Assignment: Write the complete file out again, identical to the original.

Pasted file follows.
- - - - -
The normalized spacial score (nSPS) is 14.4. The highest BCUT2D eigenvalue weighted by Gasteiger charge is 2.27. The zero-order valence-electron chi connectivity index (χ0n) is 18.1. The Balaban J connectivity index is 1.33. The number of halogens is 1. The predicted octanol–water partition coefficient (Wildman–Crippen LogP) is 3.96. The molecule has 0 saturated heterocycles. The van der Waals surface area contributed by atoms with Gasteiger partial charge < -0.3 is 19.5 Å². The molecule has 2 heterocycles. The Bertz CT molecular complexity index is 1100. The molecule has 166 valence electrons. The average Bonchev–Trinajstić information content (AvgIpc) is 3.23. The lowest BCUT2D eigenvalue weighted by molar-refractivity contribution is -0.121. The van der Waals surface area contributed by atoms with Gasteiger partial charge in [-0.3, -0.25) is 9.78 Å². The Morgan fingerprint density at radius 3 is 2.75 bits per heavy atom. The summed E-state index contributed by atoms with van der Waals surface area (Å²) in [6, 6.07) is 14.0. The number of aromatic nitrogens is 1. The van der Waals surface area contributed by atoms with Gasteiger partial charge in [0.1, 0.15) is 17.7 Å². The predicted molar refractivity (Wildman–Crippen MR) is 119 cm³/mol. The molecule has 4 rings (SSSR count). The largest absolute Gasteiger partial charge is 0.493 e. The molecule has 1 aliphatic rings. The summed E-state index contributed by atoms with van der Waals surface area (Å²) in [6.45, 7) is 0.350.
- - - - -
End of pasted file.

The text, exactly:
The normalized spacial score (nSPS) is 14.4. The highest BCUT2D eigenvalue weighted by Gasteiger charge is 2.27. The zero-order valence-electron chi connectivity index (χ0n) is 18.1. The Balaban J connectivity index is 1.33. The number of halogens is 1. The predicted octanol–water partition coefficient (Wildman–Crippen LogP) is 3.96. The molecule has 0 saturated heterocycles. The van der Waals surface area contributed by atoms with Gasteiger partial charge < -0.3 is 19.5 Å². The molecule has 2 heterocycles. The Bertz CT molecular complexity index is 1100. The molecule has 166 valence electrons. The average Bonchev–Trinajstić information content (AvgIpc) is 3.23. The lowest BCUT2D eigenvalue weighted by molar-refractivity contribution is -0.121. The van der Waals surface area contributed by atoms with Gasteiger partial charge in [-0.3, -0.25) is 9.78 Å². The Morgan fingerprint density at radius 3 is 2.75 bits per heavy atom. The summed E-state index contributed by atoms with van der Waals surface area (Å²) in [6, 6.07) is 14.0. The number of aromatic nitrogens is 1. The van der Waals surface area contributed by atoms with Gasteiger partial charge in [0.1, 0.15) is 17.7 Å². The predicted molar refractivity (Wildman–Crippen MR) is 119 cm³/mol. The molecule has 4 rings (SSSR count). The largest absolute Gasteiger partial charge is 0.493 e. The molecule has 1 aliphatic rings. The summed E-state index contributed by atoms with van der Waals surface area (Å²) in [6.45, 7) is 0.350.